Fort: It’s amazing how little you really need to get the system up and running. The entry level on Final Cut Pro really can be an i-Mac. I’m fully convinced that someone can do an entire long form project on an i-Mac. An i-Mac DV is about $1,000. Get a high capacity FireWire drive. Digitize your footage at DV resolution and compress it onto that drive, and it’s an excellent first-class system that can handle long-form and output broadcast-quality material.
Potter: The company that I work for now, Canter, is quadrupling its output this year. They just did tests on Final Cut Pro, were fully satisfied, and are now going to go with the Final Cut systems and keep the two old Avids simply for image correction and stuff.
What are the major differences between Final Cut Pro and the Avid?
Sears: The biggest difference was that with Final Cut Pro, I was home at 6:00 every night. The reason was because I had my G3 laptop, and we just took all our files and compressed them, put them on a FireWire drive and I brought it home, and I had the whole show on a 45-gig FireWire drive. So I would either cut scenes at night or I could think about it during the weekend and tweak something, and then you just walk back into the cutting room, re-link and you’re there. In fact, at one point I had to go somewhere on an airplane, and I knew I couldn’t take the big drive with me, so I just digitized the scene into the hard drive on the laptop, and I actually cut some scenes on the airplane.
Fort: Both systems have their advantages and disadvantages. For editing long-form with lots of material, the Avid is still superior, although Final Cut Pro has been catching up very rapidly. Where Final Cut Pro really becomes superior to Avid is in a lot of the effects it can do. We had lots of effects on our show, multiple layered green screens, etc., and we found that these same effects would also have to be rendered on the Avid. Some of them would have been impossible to even attempt on the Avid Film Composer.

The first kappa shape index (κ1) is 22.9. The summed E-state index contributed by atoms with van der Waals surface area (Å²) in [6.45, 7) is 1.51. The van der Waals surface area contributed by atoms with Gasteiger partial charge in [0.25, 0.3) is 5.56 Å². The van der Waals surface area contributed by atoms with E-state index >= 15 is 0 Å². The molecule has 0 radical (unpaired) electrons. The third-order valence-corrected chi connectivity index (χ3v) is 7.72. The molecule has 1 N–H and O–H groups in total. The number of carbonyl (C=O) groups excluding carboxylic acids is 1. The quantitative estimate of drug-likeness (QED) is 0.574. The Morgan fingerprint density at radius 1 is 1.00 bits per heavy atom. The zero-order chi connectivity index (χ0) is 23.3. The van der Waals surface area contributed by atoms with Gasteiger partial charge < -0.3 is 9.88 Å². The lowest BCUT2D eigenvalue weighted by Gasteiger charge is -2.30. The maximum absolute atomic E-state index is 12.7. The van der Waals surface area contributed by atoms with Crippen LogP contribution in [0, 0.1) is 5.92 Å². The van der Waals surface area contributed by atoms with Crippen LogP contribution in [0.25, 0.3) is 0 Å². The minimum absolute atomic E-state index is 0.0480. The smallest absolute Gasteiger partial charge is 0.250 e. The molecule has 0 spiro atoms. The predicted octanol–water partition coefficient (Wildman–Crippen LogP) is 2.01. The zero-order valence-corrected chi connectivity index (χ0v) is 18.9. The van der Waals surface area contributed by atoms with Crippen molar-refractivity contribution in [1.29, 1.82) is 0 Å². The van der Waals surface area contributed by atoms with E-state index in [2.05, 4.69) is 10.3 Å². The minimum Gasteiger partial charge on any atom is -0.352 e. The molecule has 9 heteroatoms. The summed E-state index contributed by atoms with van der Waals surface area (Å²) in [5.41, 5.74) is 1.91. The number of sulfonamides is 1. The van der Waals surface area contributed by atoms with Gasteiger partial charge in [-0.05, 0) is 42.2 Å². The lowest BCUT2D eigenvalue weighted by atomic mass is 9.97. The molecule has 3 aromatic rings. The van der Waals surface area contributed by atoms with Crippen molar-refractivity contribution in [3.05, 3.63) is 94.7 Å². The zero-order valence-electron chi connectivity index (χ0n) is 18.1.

Potter: A problem with Avid is that you literally have to get lessons, or no one is going to let you on their Avid. It’s about $1,000 for basic Avid lessons. But you can get Final Cut at home and teach yourself. If you have any questions, you just go to 2Pop.com and they’ll answer all your questions. So it allows much more of an entry level into filmmaking. It’s so user-friendly, anyone can use it.
Any problems using FCP?
Mark: Final Cut Pro doesn’t have a very good way of assembling cut scenes into one big scene. One of the most wonderful things about computer-editing, as opposed to film- editing, is the ability to keep all of your different versions. You want to be able to have your earlier versions intact. The problem with FCP is that if you have a lot of rendered material, which we did, every time you copy and then paste that into a new sequence, all of the rendered material becomes unrendered. So you have to re-render everything, and the longer your sequence becomes, the more time you have to sit there and wait.
Potter: That’s what makes the Avid faster. With documentaries, you have more cross- dissolves than you would in a narrative, so waiting can be a pain.